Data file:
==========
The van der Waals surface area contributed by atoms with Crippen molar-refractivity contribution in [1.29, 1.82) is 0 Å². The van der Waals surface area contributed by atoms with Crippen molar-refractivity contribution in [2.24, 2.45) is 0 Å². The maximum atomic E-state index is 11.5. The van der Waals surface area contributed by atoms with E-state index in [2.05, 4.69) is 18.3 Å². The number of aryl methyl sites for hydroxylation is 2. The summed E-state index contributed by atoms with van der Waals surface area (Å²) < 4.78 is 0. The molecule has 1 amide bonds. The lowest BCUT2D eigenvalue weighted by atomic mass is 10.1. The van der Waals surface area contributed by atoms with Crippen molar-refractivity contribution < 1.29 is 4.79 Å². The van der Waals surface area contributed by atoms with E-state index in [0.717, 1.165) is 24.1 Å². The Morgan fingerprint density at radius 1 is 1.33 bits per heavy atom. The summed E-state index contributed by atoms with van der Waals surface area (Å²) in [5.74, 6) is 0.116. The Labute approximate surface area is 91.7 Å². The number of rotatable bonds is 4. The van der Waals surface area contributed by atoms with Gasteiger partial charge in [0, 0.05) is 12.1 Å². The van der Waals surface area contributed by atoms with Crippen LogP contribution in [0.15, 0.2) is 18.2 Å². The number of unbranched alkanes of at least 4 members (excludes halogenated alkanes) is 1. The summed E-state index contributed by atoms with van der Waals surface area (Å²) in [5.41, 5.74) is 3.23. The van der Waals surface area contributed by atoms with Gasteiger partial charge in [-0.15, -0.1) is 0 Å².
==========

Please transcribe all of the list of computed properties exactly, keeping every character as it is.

The van der Waals surface area contributed by atoms with Crippen molar-refractivity contribution in [1.29, 1.82) is 0 Å². The van der Waals surface area contributed by atoms with Crippen molar-refractivity contribution in [2.24, 2.45) is 0 Å². The maximum atomic E-state index is 11.5. The van der Waals surface area contributed by atoms with E-state index in [2.05, 4.69) is 18.3 Å². The number of aryl methyl sites for hydroxylation is 2. The summed E-state index contributed by atoms with van der Waals surface area (Å²) < 4.78 is 0. The molecule has 1 amide bonds. The lowest BCUT2D eigenvalue weighted by atomic mass is 10.1. The van der Waals surface area contributed by atoms with Crippen molar-refractivity contribution < 1.29 is 4.79 Å². The van der Waals surface area contributed by atoms with E-state index in [0.717, 1.165) is 24.1 Å². The Morgan fingerprint density at radius 1 is 1.33 bits per heavy atom. The summed E-state index contributed by atoms with van der Waals surface area (Å²) in [5.74, 6) is 0.116. The Labute approximate surface area is 91.7 Å². The number of rotatable bonds is 4. The van der Waals surface area contributed by atoms with Gasteiger partial charge in [0, 0.05) is 12.1 Å². The van der Waals surface area contributed by atoms with Crippen LogP contribution in [0.15, 0.2) is 18.2 Å². The number of unbranched alkanes of at least 4 members (excludes halogenated alkanes) is 1. The summed E-state index contributed by atoms with van der Waals surface area (Å²) in [5.41, 5.74) is 3.23. The van der Waals surface area contributed by atoms with Gasteiger partial charge in [-0.15, -0.1) is 0 Å².